'I'm always looking for the Hows and the Whys and the Whats,' said Muskrat, 'That is why I speak as I do. You've heard of Muskrat's Much-in-Little, of course?'
'No,' said the child. 'What is it?'
- The Mouse and his Child. Russell Hoban.

Go here to find out more.

Thursday, 25 October 2012

My Cousin Sean.

I know, I haven't returned to Melbourne yet.  But I will, before our trip to Australia becomes too old news.

But sometimes old news is still good news.
Here is an article I recently stumbled upon.
It was written by Victoria Finlay and published back in 1993 by the South China Morning Post.

If you would rather read it without clicking, this is what it said:


Drama on high seas was bear necessity.


At 8.30 hrs on July 28, the report states, the Captain of HMS Peacock, Lieutenant Commander Sean Steeds, spotted a small body floating face down in the water about 6.5 kilometres due southwest of Green Island.
The crew members of the Peacock were immediately mobilised into action.
Their teamwork and the perfectly executed recovery operation resulted in a teddy bear, about a metre in height, being plucked from the waves.
It was in a soggy condition, but was otherwise diagnosed as being in good health.
The bear, who was too shocked to speak or to provide his name or address, was quartered in the wardroom - because the captain felt he would be more at home among the junior officers.
''It was lucky I happened to be out on the bridge wing at the time,'' said Lieutenant Commander Steeds. ''Otherwise, we might never have seen the poor little chap.
''When we first caught sight of him, I felt my stomach muscles tighten,'' he admitted.  But as we approached, the odd shape of its buttocks protruding from the water made us realise there was going to be something a little different about this rescue at sea.
''He is a jolly fellow, and he fits in well with the ship's company,'' Lieutenant Commander Steeds added.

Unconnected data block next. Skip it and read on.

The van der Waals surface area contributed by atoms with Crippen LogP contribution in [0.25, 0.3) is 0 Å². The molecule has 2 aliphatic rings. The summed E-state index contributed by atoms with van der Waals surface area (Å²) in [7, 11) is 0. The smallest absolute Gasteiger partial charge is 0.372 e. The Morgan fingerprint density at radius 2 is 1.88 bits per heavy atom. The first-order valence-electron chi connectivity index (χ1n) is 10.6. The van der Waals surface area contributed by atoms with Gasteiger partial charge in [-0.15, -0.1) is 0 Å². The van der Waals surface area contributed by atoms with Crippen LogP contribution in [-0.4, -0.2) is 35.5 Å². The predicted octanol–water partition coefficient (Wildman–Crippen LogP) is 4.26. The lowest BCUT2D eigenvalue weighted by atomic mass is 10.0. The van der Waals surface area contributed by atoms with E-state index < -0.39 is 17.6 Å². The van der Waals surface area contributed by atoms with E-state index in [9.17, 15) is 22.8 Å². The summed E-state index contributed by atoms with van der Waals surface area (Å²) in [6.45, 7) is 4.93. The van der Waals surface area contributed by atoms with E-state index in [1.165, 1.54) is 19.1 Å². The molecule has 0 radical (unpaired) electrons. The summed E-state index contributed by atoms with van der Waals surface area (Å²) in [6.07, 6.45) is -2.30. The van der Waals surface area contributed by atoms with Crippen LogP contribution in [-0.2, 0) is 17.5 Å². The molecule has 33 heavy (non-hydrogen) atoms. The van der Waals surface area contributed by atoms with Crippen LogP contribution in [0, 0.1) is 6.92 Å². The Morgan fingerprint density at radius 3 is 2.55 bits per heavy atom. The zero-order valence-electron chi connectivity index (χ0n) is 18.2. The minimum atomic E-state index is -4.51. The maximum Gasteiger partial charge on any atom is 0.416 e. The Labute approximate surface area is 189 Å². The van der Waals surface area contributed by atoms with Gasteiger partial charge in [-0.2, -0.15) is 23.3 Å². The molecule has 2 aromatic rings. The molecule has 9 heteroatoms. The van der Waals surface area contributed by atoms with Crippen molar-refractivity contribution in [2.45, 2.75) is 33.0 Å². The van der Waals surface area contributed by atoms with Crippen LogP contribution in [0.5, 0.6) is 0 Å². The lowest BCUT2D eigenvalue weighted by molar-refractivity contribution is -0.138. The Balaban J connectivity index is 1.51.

Since the Royal Navy's duty patrol craft is unable to accommodate civilians while on operations, naval personnel were last night very anxious to locate the family of the teddy bear as soon as possible.
Failure to find his real home may result in him being put forward for adoption - and possibly having to run the gauntlet of living in the Tamar officers' mess at Stonecutters' Island, the navy warned.  But as joint services public relations spokesman Major Paddy Hartigan pointed out: ''The bonus would be that he would have the opportunity of meeting lots of other teddies.''
The blogger's impression.


7 comments:

  1. Cousin Sean must have consumed his annual grog ration that day! I mean, rescuing a teddy bear! Was the item published on April 1st by any chance?

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  2. A touching story.
    We Brits get dafter.

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  3. Mr. DBM rescued a teddy bear once - we found him lying in a puddle in the pouring rain. That was over 10 years ago - we still have him. He goes by the name of Lucky!

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  4. Lucky teddy. What more can I say? I caught a teddy as it nearly fell to its death out of an overhead aircraft locker once. Does that count?

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  5. YP... Cousin Sean is SOO serious, normally. I loved this news item!

    Adrian. I love daft.

    DBM - Where does he sit? What wonderful parents you two are.

    GB - it definitely counts. Was its owner grateful?

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  6. Bemused would be a more accurate description I think. The teddy was very grateful though!

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  7. Ha ha. Good to see that the armed services still have humanity and a good sense of humour - Dave

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